The first bare threads of that unraveling appeared months earlier. Soon after the rebellion began on Feb. 17, intelligence reports quickly claimed to identify its leaders. The reports reinforced Tripoli's propaganda message, blaming alcoholics, Islamic terrorists, criminals and drug dealers for the unrest.
Of the dozens of field reports reviewed by the Journal at Tripoli's Internal Security headquarters and intelligence headquarters, none addressed the possibility that the rebellion might have broader social support.
Edu Bayer for The Wall Street Journal
The abandoned Tripoli office of the deputy to Abdullah Senussi, the man considered an architect of much of Libya's intelligence apparatus.
One typical document, dated Feb. 24 and labeled "Top Secret," purported to speak confidently about the inner workings of the rebels in Al-Marj, a rebel-held city in eastern Libya. "We have worked to infiltrate their cells," the report says.
The report identifies a dozen individuals and families as key organizers of the rebellion. But after having pointed a finger at the families, the report concludes that the real threat doesn't come from them at all. Instead it blames the "Shiite Muslim control" over Al Jazeera television and the BBC's broadcasts in Arabic.
"These channels are encouraging the people to revolt," the report says. "They are being organized and directed by Shiites." Libya is predominantly Sunni.
In late March, with Al-Marj and much of the rest of the eastern side of the country already lost to rebel control, Tripoli's spymasters turned their attention to localized rebellions erupting elsewhere—Misrata, Zawiya and the Western Mountains—and found themselves at a loss to find basic information on its enemies there.
It appears the Gadhafi regime had some success in infiltrating the rebel leadership in Benghazi. One report found on the desk of Mr. Senussi's deputy was penned by a man claiming to be a double agent working for one of the rebels' senior ministers.
"I can perform any suicide mission necessary, such as assassinating members of the [rebel] council or poisoning their food or water," the memo writer claims.
Edu Bayer for The Wall Street Journal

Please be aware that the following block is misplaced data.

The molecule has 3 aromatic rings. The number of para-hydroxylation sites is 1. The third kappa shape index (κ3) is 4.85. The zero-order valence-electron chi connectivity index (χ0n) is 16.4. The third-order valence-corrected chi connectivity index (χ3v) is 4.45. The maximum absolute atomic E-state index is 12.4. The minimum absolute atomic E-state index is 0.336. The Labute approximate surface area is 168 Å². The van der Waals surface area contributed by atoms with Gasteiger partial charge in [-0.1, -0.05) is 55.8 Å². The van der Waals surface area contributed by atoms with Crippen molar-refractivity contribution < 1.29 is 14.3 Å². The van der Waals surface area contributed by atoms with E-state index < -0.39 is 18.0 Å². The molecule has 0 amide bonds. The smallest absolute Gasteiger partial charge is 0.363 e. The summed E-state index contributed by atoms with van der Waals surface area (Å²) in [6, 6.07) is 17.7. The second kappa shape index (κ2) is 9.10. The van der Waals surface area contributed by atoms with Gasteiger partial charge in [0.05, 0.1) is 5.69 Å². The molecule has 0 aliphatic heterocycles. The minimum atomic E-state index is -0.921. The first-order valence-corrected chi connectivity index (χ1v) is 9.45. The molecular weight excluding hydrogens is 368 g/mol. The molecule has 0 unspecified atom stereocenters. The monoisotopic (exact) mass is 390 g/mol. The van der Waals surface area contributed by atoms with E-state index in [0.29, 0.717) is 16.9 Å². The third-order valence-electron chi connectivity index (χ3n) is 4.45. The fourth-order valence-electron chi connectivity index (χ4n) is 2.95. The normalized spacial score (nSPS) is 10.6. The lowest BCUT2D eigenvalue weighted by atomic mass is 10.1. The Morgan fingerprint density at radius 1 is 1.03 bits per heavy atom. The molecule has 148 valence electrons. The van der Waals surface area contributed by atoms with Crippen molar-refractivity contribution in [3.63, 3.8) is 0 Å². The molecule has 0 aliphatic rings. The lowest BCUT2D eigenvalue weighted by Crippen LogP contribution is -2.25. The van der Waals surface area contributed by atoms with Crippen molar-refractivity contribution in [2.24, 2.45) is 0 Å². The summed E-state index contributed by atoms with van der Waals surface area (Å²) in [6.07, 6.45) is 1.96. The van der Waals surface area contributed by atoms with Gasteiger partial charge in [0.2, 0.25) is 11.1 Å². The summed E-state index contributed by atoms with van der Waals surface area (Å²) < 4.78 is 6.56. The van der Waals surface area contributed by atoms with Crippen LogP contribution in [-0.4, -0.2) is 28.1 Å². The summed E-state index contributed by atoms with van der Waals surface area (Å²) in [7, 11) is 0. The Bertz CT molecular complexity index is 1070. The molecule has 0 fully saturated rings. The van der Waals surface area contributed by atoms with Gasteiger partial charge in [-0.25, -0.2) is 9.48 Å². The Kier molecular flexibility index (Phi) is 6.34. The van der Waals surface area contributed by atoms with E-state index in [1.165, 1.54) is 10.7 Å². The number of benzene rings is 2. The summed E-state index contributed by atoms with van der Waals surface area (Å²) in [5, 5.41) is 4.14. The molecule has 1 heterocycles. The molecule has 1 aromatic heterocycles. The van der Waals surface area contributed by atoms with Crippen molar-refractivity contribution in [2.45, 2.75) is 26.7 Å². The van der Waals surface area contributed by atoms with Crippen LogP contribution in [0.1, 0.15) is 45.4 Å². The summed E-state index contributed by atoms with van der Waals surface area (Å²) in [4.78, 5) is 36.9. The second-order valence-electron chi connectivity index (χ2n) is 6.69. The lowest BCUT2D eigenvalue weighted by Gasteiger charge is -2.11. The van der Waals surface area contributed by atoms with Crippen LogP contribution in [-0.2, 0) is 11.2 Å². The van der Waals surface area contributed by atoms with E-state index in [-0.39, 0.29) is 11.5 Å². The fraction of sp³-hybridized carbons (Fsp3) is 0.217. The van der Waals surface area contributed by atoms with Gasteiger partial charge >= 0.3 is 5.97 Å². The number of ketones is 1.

The outer gate of the fallen Libyan government's intelligence office in Tripoli.
However, far from being a tell-all, the six-page document is filled with information that is either benign or inaccurate. Among other things, it gets many names of senior rebel leaders wrong.
By April, the war was expanding and so was the sense of panic inside Tripoli. Mr. Senussi's office did get apparently credible information, but the news was ominous. The reports suggested that the rebels were exploiting the country's porous southern borders to receive arms and aid.
One memo contained intercepted phone calls between military commanders in Chad who reported Qatari weapons convoys approaching Libya's southern border with Sudan, apparently intended for anti-Gadhafi forces. Another intelligence memo, dated April 4, warned that French weapons, including Stinger antiaircraft missiles and Milan antitank rockets, were making their way to Libyan rebels via Sudan.
French officials declined to comment on the document's claims. Qatari officials didn't return email requests for comment.
The critical breakdown of intelligence-gathering, however, came in April and May as the regime battled to keep control over its western border crossing with Tunisia and the Western Mountain area.
With Gadhafi forces mostly pushed out of the eastern side of Libya, the rebels—aided by NATO and Qatari forces—began massing around mid-April in the Western Mountains, closer to Tripoli, with the intent of pushing for control of the capital city.